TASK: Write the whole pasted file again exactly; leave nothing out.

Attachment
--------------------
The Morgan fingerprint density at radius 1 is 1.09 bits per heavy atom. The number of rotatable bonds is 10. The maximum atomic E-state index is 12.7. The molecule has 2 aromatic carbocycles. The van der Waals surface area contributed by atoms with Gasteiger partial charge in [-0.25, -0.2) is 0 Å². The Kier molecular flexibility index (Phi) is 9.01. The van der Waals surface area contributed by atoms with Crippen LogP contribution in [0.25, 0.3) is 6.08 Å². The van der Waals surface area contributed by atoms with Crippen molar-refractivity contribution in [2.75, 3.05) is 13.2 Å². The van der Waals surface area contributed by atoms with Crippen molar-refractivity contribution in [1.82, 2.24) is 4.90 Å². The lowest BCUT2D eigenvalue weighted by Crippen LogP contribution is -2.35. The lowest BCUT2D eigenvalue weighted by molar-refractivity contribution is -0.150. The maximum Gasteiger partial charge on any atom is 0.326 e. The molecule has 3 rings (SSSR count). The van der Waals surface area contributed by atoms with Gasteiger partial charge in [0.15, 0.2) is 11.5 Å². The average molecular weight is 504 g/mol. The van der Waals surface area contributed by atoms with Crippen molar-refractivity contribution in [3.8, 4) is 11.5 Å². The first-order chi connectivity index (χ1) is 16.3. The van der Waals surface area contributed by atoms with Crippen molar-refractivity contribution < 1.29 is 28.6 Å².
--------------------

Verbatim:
The Morgan fingerprint density at radius 1 is 1.09 bits per heavy atom. The number of rotatable bonds is 10. The maximum atomic E-state index is 12.7. The molecule has 2 aromatic carbocycles. The van der Waals surface area contributed by atoms with Gasteiger partial charge in [-0.25, -0.2) is 0 Å². The Kier molecular flexibility index (Phi) is 9.01. The van der Waals surface area contributed by atoms with Crippen LogP contribution in [0.25, 0.3) is 6.08 Å². The van der Waals surface area contributed by atoms with Crippen molar-refractivity contribution in [2.75, 3.05) is 13.2 Å². The van der Waals surface area contributed by atoms with Crippen molar-refractivity contribution in [1.82, 2.24) is 4.90 Å². The lowest BCUT2D eigenvalue weighted by Crippen LogP contribution is -2.35. The lowest BCUT2D eigenvalue weighted by molar-refractivity contribution is -0.150. The maximum Gasteiger partial charge on any atom is 0.326 e. The molecule has 3 rings (SSSR count). The van der Waals surface area contributed by atoms with Gasteiger partial charge in [0.15, 0.2) is 11.5 Å². The average molecular weight is 504 g/mol. The van der Waals surface area contributed by atoms with Crippen molar-refractivity contribution in [3.8, 4) is 11.5 Å². The first-order chi connectivity index (χ1) is 16.3. The van der Waals surface area contributed by atoms with Crippen molar-refractivity contribution < 1.29 is 28.6 Å².